by the Rev. Watson Lamb, Chaplain, Chapel of the Holy Spirit, New Orleans
We are in the last couple of days of Advent, and the waiting is almost over. In just two days, we will celebrate God coming down to be an intimate part of creation in the form of a baby. As we approach Christmas day, it is an excellent time to reflect on Jesus, and what he came to do here on Earth. In a recent article in Time Magazine, N.T. Wright reminds us, again, that “Jesus embodied in himself the perfect fusion of “heaven” and “earth.” In Jesus, therefore, the ancient Jewish hope had come true at last. The point was not for us to “go to heaven,” but for the life of heaven to arrive on earth.”
If Wright is correct in his interpretation of what Jesus came to do, then an integral part of our life in Christ is to make sure that earth is a place where heaven can arrive. Care for creation is care for the Kingdom. No matter how small an act of care, the work is kingdom work. We take part in the coming of the kingdom when we plant a tree, pick up garbage, recycle, take public transit, make informed decisions about what we eat, cut off the lights, or implement one small move toward being better stewards of the environment. Martin Luther expressed this simple kind of kingdom work when he said: “Even if I knew the world would end tomorrow, I would continue to plant my apple trees.” In other words, no matter what, care for creation is taking part in the Kingdom of God.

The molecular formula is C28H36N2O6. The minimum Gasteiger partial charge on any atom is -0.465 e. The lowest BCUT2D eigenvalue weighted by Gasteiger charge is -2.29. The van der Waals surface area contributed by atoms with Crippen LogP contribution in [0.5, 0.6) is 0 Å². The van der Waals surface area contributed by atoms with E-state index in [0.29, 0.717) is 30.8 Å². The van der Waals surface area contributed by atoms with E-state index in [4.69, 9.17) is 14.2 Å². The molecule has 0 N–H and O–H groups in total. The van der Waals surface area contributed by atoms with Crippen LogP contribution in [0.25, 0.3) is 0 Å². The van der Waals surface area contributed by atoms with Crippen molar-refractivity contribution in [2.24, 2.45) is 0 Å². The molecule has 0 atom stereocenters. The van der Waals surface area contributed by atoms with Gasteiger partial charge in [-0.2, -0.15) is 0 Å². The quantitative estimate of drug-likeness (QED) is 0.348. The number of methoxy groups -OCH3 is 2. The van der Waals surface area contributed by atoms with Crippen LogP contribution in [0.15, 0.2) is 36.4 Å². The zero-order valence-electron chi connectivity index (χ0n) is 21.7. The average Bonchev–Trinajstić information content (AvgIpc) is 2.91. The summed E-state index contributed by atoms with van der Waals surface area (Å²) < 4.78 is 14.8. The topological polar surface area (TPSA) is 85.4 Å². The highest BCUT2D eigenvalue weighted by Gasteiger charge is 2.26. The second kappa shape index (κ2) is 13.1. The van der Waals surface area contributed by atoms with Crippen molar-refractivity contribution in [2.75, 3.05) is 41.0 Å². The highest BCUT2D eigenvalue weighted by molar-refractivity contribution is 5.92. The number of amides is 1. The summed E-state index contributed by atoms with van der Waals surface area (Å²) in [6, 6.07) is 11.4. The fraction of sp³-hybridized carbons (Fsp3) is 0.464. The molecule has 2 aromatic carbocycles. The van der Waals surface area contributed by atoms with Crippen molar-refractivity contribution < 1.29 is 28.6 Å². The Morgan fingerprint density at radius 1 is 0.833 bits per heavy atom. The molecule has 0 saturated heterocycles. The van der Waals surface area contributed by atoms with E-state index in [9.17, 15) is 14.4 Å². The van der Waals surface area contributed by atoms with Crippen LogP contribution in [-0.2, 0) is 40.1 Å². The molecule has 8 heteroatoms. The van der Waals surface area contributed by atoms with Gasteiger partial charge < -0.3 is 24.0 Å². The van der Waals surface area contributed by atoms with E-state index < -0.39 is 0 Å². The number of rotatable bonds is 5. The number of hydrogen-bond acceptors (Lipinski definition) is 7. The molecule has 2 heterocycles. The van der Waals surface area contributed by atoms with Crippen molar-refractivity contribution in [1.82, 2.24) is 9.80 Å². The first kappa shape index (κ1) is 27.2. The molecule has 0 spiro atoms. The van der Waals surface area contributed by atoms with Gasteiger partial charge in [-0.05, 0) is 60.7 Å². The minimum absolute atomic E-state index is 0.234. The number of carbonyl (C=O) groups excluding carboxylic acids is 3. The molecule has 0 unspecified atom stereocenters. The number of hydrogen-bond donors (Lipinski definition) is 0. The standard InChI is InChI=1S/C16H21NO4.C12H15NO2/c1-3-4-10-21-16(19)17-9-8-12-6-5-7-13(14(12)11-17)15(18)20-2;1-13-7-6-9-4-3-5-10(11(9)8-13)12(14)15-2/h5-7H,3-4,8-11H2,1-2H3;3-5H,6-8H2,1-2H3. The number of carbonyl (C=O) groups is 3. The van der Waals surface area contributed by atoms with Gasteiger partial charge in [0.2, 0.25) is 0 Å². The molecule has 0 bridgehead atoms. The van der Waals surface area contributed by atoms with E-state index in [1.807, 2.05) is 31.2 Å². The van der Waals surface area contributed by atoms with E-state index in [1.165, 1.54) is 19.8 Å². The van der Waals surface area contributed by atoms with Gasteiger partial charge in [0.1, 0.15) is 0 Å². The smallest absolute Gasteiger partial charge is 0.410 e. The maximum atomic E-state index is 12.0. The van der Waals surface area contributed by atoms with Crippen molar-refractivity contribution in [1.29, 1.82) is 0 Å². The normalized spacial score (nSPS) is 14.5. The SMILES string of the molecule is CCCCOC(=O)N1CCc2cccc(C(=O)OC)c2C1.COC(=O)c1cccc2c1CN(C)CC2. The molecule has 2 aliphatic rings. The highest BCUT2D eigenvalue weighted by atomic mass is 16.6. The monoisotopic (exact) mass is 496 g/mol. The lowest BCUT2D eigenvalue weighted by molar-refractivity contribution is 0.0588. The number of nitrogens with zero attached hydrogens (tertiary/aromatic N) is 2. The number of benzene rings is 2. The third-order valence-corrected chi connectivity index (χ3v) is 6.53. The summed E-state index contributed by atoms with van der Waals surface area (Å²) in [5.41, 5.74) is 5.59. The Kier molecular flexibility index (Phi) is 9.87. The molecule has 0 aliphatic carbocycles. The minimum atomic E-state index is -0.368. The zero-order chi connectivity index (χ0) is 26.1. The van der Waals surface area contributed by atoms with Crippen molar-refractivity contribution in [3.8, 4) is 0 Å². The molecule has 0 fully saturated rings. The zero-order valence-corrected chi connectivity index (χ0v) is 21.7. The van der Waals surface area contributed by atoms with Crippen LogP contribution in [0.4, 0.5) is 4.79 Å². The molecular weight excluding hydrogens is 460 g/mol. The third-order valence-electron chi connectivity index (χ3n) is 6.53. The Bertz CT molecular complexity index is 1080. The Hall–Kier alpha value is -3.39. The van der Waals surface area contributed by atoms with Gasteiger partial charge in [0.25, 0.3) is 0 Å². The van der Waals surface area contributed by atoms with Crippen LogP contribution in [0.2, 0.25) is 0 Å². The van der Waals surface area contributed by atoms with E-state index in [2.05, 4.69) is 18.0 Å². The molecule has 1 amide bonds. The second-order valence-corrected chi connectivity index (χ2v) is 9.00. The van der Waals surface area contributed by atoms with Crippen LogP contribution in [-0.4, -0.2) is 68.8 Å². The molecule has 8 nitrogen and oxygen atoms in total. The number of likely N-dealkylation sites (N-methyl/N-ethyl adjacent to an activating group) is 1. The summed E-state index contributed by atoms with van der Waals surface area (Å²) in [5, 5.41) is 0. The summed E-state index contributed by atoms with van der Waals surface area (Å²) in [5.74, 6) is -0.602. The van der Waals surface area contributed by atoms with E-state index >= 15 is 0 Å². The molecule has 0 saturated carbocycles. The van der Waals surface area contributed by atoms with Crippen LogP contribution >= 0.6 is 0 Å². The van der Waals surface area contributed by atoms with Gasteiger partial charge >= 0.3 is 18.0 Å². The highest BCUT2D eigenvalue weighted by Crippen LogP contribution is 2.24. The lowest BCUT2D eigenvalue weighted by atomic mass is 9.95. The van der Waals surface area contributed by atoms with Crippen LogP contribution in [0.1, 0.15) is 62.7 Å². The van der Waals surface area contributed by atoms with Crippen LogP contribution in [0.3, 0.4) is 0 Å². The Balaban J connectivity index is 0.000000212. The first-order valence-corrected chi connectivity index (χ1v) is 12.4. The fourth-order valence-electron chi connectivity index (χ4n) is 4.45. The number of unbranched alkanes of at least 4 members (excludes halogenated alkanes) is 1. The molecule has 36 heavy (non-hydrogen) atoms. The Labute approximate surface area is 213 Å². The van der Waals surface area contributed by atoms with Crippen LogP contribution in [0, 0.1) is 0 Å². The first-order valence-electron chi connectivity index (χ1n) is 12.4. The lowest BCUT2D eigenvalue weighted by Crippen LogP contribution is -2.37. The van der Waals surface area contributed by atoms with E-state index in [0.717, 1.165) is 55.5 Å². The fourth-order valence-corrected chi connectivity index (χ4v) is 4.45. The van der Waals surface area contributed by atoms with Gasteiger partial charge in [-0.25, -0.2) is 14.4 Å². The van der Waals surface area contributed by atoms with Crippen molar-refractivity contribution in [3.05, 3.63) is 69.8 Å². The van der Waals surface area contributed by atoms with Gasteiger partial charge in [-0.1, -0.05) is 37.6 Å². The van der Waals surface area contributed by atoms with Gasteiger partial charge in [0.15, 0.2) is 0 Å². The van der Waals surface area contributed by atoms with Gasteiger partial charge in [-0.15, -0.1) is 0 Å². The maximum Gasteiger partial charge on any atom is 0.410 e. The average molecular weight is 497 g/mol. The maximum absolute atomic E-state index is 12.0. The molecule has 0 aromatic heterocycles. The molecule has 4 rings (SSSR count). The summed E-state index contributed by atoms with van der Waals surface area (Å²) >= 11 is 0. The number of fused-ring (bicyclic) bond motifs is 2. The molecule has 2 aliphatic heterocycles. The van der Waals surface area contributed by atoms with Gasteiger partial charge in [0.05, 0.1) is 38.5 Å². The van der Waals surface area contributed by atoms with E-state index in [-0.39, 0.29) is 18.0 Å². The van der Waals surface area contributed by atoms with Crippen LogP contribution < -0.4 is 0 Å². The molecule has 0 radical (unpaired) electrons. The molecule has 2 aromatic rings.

As the father of four kids, I admit that I am very invested in the future of our planet. If you are a science nerd like me and you keep up with environmental studies, it is somewhat unsettling to read the research on climate change and contemplate that we may very well reach an irreversible tipping point in the not too distant future. I do, however, have hope. I delight in the kingdom work of researchers who seek solutions to these problems. I am happy to see non-profits and NGOs who are working on sustainability and engaging our community to look at our environment in concrete and serious ways. I would be remiss not to mention Gretta Thurmburg and the children inviting us to be a part of the solution and not the problem. For many of us, the task may seem daunting, and we may not know where to start. We may be set in our ways, and we may not see how we can change or what we can change. However, the season of waiting is almost over, and it is, at the very least, time to take some baby steps.
I invite all of us, as we wait, just two more days, to pray about how we can be better stewards of the environment. Contemplate the incarnation and its implications for creation. Pray the prayer that Jesus taught us, and sit with those words, “Thy Kingdom Come, on Earth as it is in Heaven.” Then, join in the work of the Jesus movement, which is the work of moving this world toward “the life of heaven arriving on earth.”
This is a series of Advent reflections written by members of the Environmental Commission of the Episcopal Diocese of Louisiana. Learn more about the Environmental Commission here.